• 5.     -­‐  5  -­‐     Managing  Data    Strategy  1:   Student  Shadow  Study  Originally  developed  by  NASSP  a  shadow  study  charts  the  experience  of  students  throughout  a  school  day.  Observers  follow  randomly  selected  students  and  record  the  ebb  and  flow  of  activities  every  five-­‐to-­‐seven  minutes.  Of  course,  students  quickly  figure  out  that  something  is  going  on.  I  suggest  talking  with  the  student  you  shadow  before  you  begin  and  explain  that  you  are  not  evaluating  them  or  their  work.  Its  also  a  good  idea  to  talk  with  the  student  at  the  end  of  the  day  to  gain  additional  insights  into  their  experience.  Shadow  studies  work  best  when  several  observers  collect  data  by  shadowing  students.  The  December  2009  issue  of  Principal  Leadership  provides  more  detail  about  this  approach.         Comments/   Time   Specific  Behavior  at  5  Minute  Interval   Impressions                    Strategy  2:   Focus  Groups  One  strategy  for  gathering  data  about  your  school  is  to  hold  a  series  of  focus  group  sessions  with  students,  parents,  teachers  or  other  interested  people.    A  focus  group  is  a  group  of  individuals  brought  together  for  a  more  or  less  open-­‐ended  discussion  about  an  issue.  They  are  one  way  to  gather  information  about  people’s  beliefs  and  attitudes.  These  sessions  consist  of  structured  discussion  and  are  generally  most  useful  when  conducted  by  an  outside  facilitator.  This  encourages  participates  to  speak  more  feely  and  discuss  difficult  issues.  The  information  that  emerges  should  be  scripted,  analyzed  for  patterns  and  themes,  and  publicly  reported  and  discussed.      There  are  several  advantages  to  a  focus  group  meeting:   •  Participants  can  learn  more  about  your  school  during  the  meeting.   •  You  gain  a  deeper  understanding  of  how  participants  perceive  your  school.   •  These  small  group  meetings  provide  data  that  may  be  helpful  in  working  with  larger   groups.    Additional  information  about  focus  groups  is  available  from:   National  Association  of  Secondary  School  Principals  (2009).  Breaking  Ranks:  A  Field  Guide  for   Leading  Change.  Reston,  VA:  Author.    ©Ronald  Williamson  (www.ronwilliamson.com)  &  Barbara  Blackburn  (www.rigorineducation.com).    From  Rigorous  Schools  and  Classrooms:  Leading  the  Way;  Rigor  in  Your  School:  A  Toolkit  for  Leaders;  and  The  Principalship  from  A  to  Z  (Eye  on  Education,  www.eyeoneducation.com).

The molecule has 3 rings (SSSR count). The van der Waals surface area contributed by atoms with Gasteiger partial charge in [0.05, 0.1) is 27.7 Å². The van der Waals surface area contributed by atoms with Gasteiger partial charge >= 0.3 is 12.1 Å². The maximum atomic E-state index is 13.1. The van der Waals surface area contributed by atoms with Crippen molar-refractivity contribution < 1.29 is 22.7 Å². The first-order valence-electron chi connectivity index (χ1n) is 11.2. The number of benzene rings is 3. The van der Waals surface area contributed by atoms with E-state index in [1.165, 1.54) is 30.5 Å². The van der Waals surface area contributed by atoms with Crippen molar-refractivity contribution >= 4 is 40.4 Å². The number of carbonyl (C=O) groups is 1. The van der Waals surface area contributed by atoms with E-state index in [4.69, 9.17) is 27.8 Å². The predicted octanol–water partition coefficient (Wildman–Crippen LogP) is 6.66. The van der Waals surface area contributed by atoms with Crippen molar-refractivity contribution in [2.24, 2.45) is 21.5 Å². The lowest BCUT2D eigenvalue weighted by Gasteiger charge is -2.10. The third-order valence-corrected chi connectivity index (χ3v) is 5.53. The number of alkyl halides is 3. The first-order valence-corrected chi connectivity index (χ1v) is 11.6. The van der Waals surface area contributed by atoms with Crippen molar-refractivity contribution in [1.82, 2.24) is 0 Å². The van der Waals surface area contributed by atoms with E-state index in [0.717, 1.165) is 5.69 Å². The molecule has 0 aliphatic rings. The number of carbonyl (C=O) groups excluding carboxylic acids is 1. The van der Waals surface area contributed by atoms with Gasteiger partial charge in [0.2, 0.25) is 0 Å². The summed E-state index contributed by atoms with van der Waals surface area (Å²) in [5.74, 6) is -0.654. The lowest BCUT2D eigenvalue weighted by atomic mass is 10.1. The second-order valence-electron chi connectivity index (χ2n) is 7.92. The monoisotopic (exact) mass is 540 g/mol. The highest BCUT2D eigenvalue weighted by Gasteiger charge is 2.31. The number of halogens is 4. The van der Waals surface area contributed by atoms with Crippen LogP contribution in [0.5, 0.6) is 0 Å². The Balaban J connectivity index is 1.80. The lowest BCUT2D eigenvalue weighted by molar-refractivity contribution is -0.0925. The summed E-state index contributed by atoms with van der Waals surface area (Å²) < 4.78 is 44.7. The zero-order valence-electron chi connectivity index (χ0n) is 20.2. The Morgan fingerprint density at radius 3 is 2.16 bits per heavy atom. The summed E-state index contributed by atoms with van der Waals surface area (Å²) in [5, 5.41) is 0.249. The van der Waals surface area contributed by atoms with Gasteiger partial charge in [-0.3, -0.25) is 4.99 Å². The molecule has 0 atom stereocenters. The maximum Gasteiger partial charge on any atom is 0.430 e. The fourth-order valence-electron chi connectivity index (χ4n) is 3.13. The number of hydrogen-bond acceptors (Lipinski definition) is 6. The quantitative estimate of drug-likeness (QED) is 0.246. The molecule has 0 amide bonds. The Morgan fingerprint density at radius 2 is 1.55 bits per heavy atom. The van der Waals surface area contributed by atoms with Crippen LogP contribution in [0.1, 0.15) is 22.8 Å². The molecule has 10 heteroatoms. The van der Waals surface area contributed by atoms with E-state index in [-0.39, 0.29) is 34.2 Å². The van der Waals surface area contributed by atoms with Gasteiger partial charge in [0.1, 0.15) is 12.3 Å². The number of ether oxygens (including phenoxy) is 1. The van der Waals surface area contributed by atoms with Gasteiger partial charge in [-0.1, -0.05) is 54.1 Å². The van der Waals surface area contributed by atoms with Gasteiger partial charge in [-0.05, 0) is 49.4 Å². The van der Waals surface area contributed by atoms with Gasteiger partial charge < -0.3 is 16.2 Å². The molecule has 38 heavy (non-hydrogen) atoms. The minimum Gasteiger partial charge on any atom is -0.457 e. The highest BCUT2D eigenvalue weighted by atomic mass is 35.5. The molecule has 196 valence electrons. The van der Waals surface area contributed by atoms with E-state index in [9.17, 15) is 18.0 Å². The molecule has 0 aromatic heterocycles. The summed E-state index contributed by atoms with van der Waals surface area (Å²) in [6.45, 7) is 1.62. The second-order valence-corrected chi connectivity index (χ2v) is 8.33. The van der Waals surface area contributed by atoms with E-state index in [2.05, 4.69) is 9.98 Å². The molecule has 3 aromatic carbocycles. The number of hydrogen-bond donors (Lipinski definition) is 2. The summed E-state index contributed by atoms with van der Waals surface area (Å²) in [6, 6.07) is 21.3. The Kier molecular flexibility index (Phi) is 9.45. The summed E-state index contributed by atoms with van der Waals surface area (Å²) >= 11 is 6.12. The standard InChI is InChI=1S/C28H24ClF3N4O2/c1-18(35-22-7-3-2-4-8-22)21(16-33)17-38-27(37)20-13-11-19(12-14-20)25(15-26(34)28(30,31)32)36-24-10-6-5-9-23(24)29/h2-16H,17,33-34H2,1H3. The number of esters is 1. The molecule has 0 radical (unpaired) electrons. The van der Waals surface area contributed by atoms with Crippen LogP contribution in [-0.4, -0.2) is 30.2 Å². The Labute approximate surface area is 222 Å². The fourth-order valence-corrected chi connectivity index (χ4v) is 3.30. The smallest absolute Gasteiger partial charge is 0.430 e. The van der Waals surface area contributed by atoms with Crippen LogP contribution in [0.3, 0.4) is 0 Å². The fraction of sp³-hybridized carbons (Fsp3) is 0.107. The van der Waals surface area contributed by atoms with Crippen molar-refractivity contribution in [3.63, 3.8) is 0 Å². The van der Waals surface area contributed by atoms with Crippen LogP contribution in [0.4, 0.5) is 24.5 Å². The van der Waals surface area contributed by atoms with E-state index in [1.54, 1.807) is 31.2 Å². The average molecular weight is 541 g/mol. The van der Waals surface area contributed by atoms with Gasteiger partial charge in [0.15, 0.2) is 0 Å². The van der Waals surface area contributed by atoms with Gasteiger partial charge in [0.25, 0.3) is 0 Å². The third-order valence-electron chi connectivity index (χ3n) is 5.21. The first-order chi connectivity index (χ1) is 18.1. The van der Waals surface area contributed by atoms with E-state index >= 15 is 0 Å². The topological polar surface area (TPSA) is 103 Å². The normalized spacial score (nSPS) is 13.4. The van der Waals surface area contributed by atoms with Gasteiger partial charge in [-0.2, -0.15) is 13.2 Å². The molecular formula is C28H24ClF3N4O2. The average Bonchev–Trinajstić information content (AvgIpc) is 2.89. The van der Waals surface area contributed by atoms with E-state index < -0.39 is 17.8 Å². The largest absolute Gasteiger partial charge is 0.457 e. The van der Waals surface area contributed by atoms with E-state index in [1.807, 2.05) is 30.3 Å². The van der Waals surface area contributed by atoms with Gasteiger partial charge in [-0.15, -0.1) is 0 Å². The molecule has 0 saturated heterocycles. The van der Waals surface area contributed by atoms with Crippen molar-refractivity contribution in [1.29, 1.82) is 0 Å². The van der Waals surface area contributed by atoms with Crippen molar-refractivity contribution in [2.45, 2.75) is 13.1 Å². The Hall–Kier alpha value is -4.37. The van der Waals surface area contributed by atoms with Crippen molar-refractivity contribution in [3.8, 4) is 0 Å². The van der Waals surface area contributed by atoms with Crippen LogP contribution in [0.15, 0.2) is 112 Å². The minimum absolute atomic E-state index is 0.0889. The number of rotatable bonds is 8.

• 6.     -­‐  6  -­‐     Professional  Development    Strategy  1:     Book  Study   Book  Study  Protocol     •  Membership  should  be  voluntary  but  inclusive.   •  Decide  a  meeting  schedule,  meeting  place,  length  of  book  to  be  read  and   what  will  happen  after  the  book  is  read.  It  is  recommended  that   meetings  last  no  more  than  one  hour  and  be  held  at  a  consistent  time   and  place.   •  Select  a  responsible  facilitator  to  keep  the  group  on  task  and  help   manage  the  meetings.   •  Select  a  book  with  a  clear  objective  in  mind.  For  example,  use  Rigor  is   not  a  Four  Letter  Word  with  teachers  to  launch  the  conversation  about   rigor  or  use  Rigorous  Schools  and  Classrooms:  Leading  the  Way  with   school  leaders  or  your  school  improvement  team.   •  Conversation  is  important  in  a  book  study.  Members  of  the  group  share   insights,  ask  questions  about  the  text,  and  learn  from  others.  It  is   important  to  talk  about  how  the  ideas  can  be  applied  directly  in  the   classroom  and  how  to  overcome  any  potential  obstacles.   •  Journaling  is  a  useful  way  for  members  to  think  about  their  reading  and   reflect  on  how  it  might  be  used.    Strategy  2:     Lesson  Study   Lesson  Study  Protocol   •  Participants  should  be  volunteers  but  the  invitation  to  participate   should  be  inclusive.   •  While  working  on  a  study  lesson,  teachers  work  together  to  develop  a   detailed  plan  for  the  lesson.   •  One  member  of  the  group  teaches  the  lesson  in  a  real  classroom  while   other  members  of  the  group  observe  the  lesson.   •  The  group  comes  together  to  discuss  their  observations  about  the   lesson  and  student  learning.   •  The  group  works  together  to  revise  the  lesson.   •  Another  teacher  teaches  the  revised  lesson  while  group  members   observe.   •  The  group  reconvenes  to  discussed  the  observed  lesson.   •  The  revision  process  may  continue  as  long  as  the  group  believes  it  is   necessary.   •  Teachers  talk  about  what  the  study  lesson  taught  them  and  how  they   can  apply  the  learning  to  their  own  classroom.  They  may  prepare  a   report  to  be  shared  with  others.    ©Ronald  Williamson  (www.ronwilliamson.com)  &  Barbara  Blackburn  (www.rigorineducation.com).    From  Rigorous  Schools  and  Classrooms:  Leading  the  Way;  Rigor  in  Your  School:  A  Toolkit  for  Leaders;  and  The  Principalship  from  A  to  Z  (Eye  on  Education,  www.eyeoneducation.com).